There are many contenders for Biggest Political Opportunist since the September 11 atrocities. Politicians ramming through life-changing laws while telling voters are still mourning, corporations diving for public cash; pundits accusing their opponents of treason.
Yet amidst the chorus of Draconian proposals and McCarthyite threats, one voice of opportunism still stands out. That voice belongs to Robyn A. Mazer. Ms. Mazer is using September 11 to call for an international crackdown on counterfeit t-shirts.
Not surprisingly, Ms. Mazer is a trade lawyer in Washington D.C. Even less surprising, she specializes in trade laws that protect the United States' single largest export: copyright. That's music, movies, logos, seed patents, software and much more. Trade Related Intellectual Property rights (TRIPS) is one of the most controversial side-agreements in the run-up to next month's World Trade Organization meeting in Qatar. It is the battleground for disputes ranging from Brazil's right to disseminate free generic AIDS drugs to China's thriving market in knock-off Britney Spears CDs.
What if our leaders are actually following us, instead of the other way around?
What if they are scouring the overnight polls and reinventing themselves to be the kind of leaders we say we want? What if they wage war not because they have found an effective response to terrorism, but because we have told the pollsters we are growing impatient?
According to a New York Times poll, 58 per cent of Americans support going to war "even if means many thousands of innocent civilians may be killed." Can we really live with that? I'm not talking only about morality but also about strategy: can we sustain the potential fallout from all this "collateral damage?"
Collateral damage is the jargon used to describe the "unintended" consequences of war, the innocent civilians that die when bombs rain down. But there are many more unintended consequences of war, so many, in fact, that the CIA invented a phrase to describe what happens when short-term wartime decisions come back to haunt the people who made them: "blowback."
Now is the time in the game of war when we dehumanize our enemies.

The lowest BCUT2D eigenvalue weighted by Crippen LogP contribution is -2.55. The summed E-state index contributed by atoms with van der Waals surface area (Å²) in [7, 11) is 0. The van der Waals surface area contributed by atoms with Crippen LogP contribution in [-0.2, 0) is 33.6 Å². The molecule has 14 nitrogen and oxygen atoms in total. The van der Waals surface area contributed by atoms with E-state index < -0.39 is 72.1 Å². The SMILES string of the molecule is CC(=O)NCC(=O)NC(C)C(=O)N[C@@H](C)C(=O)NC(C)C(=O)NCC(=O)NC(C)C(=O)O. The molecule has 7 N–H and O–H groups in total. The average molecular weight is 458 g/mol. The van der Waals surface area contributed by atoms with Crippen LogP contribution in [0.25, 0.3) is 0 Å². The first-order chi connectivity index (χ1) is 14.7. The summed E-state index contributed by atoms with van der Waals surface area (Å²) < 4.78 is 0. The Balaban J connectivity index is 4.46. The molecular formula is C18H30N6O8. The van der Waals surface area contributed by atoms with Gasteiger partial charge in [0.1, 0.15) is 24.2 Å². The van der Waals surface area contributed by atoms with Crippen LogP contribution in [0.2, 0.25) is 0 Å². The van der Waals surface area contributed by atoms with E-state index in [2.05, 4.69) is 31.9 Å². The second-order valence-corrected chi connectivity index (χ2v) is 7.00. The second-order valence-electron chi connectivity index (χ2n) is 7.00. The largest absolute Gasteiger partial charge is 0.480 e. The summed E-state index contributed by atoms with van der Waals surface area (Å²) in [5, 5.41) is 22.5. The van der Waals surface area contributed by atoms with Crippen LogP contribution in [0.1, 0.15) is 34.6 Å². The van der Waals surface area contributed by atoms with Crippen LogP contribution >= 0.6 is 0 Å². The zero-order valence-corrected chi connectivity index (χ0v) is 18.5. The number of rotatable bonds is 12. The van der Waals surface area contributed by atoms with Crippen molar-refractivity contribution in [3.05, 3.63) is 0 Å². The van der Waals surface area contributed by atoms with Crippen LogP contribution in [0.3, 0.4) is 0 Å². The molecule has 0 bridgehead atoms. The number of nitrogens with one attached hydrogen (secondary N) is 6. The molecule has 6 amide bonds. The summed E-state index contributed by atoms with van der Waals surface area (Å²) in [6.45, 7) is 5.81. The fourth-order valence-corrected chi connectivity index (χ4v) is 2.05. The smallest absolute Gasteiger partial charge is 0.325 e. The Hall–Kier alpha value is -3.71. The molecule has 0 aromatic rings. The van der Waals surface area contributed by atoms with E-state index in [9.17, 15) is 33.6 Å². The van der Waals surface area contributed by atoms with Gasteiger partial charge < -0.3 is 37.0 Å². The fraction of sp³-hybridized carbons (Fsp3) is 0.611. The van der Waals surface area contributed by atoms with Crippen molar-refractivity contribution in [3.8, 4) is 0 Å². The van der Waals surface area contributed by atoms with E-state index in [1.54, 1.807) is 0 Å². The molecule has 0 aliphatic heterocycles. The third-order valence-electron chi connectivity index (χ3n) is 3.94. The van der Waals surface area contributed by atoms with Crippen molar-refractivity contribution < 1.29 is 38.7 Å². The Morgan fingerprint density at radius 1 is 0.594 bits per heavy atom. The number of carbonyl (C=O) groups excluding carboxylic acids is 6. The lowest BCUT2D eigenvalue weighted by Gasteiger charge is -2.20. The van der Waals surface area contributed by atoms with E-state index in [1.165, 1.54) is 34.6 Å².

They are utterly incomprehensible, their acts unimaginable, their motivations senseless. They are "madmen" and their states are "rogue." Now is not the time for more understanding—just better intelligence.
These are the rules of the war game.
Feeling people will no doubt object to this characterization: war is not a game. It is real lives ripped in half; it is lost sons, daughters, mothers, and fathers, each with a dignified story. Tuesday's act of terror was reality of the harshest kind, an act that makes all other acts seem suddenly frivolous, game-like.
It's true: war is most emphatically not a game. And perhaps after Tuesday, it will never again be treated as one. Perhaps September 11, 2001 will mark the end of the shameful era of the video game war.
Actually, I don't have time to respond to all the distortions in this week's Economist but I couldn't let this one stand. Here is a letter to the editor I just sent.
To the editors of The Economist
In your happy little leader "Brands are good for you," you quote a passage from my book No Logo referring to ours as "a fascist state where we all salute the logo and have little opportunity for criticism because our newspapers, television stations, Internet servers, streets and retail spaces are all controlled by multinational corporate interests." By taking these words out of context, you have intentionally distorted my meaning to suit your own weak argument.
Part of the tourist ritual of traipsing through Italy in August is marvelling at how the locals have mastered the art of living—and then complaining bitterly about how everything is closed.
"So civilized," you can hear North Americans remarking over four-course lunches. "Now somebody open up that store and sell me some Pradas NOW!" This year, August in Italy was a little different. Many of the southern beach towns where Italians hide from tourists were half-empty, and the cities never paused. When I arrived two weeks ago, journalists, politicians and activists all reported that it was the first summer of their lives when they didn't take a single day off.
How could they? First, there was Genoa, then: After Genoa.